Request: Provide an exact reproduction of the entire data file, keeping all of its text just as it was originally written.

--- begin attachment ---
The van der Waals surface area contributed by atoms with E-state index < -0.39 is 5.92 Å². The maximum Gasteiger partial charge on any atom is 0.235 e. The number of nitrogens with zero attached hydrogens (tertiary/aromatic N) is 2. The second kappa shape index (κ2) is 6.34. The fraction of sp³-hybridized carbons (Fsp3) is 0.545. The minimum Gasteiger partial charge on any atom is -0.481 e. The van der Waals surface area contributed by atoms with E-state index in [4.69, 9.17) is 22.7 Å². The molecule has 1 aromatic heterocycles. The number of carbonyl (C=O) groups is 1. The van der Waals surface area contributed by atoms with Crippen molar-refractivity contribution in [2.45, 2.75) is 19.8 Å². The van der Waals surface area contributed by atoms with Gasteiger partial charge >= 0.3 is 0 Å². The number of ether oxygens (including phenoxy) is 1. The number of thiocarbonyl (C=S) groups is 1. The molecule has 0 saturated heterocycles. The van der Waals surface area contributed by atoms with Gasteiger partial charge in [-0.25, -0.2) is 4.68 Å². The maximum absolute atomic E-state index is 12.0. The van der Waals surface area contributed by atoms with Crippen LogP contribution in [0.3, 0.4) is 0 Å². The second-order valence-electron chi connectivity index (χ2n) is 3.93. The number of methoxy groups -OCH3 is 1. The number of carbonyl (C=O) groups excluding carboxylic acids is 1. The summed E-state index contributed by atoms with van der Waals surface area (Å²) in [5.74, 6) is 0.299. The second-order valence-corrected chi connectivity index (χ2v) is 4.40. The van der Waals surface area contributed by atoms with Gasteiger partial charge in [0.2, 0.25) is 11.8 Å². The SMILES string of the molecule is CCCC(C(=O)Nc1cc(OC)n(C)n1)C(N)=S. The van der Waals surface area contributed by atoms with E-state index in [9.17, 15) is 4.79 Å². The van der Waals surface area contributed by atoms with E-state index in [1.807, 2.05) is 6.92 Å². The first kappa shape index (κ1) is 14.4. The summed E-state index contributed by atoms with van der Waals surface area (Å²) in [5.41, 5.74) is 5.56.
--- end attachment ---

The van der Waals surface area contributed by atoms with E-state index < -0.39 is 5.92 Å². The maximum Gasteiger partial charge on any atom is 0.235 e. The number of nitrogens with zero attached hydrogens (tertiary/aromatic N) is 2. The second kappa shape index (κ2) is 6.34. The fraction of sp³-hybridized carbons (Fsp3) is 0.545. The minimum Gasteiger partial charge on any atom is -0.481 e. The van der Waals surface area contributed by atoms with E-state index in [4.69, 9.17) is 22.7 Å². The molecule has 1 aromatic heterocycles. The number of carbonyl (C=O) groups is 1. The van der Waals surface area contributed by atoms with Crippen molar-refractivity contribution in [2.45, 2.75) is 19.8 Å². The van der Waals surface area contributed by atoms with Gasteiger partial charge >= 0.3 is 0 Å². The number of ether oxygens (including phenoxy) is 1. The number of thiocarbonyl (C=S) groups is 1. The molecule has 0 saturated heterocycles. The van der Waals surface area contributed by atoms with Gasteiger partial charge in [-0.25, -0.2) is 4.68 Å². The maximum absolute atomic E-state index is 12.0. The van der Waals surface area contributed by atoms with Crippen LogP contribution in [0.3, 0.4) is 0 Å². The second-order valence-electron chi connectivity index (χ2n) is 3.93. The number of methoxy groups -OCH3 is 1. The number of carbonyl (C=O) groups excluding carboxylic acids is 1. The summed E-state index contributed by atoms with van der Waals surface area (Å²) in [5.74, 6) is 0.299. The second-order valence-corrected chi connectivity index (χ2v) is 4.40. The van der Waals surface area contributed by atoms with Gasteiger partial charge in [0.2, 0.25) is 11.8 Å². The SMILES string of the molecule is CCCC(C(=O)Nc1cc(OC)n(C)n1)C(N)=S. The van der Waals surface area contributed by atoms with E-state index in [9.17, 15) is 4.79 Å². The van der Waals surface area contributed by atoms with E-state index in [1.807, 2.05) is 6.92 Å². The first kappa shape index (κ1) is 14.4. The summed E-state index contributed by atoms with van der Waals surface area (Å²) in [5.41, 5.74) is 5.56.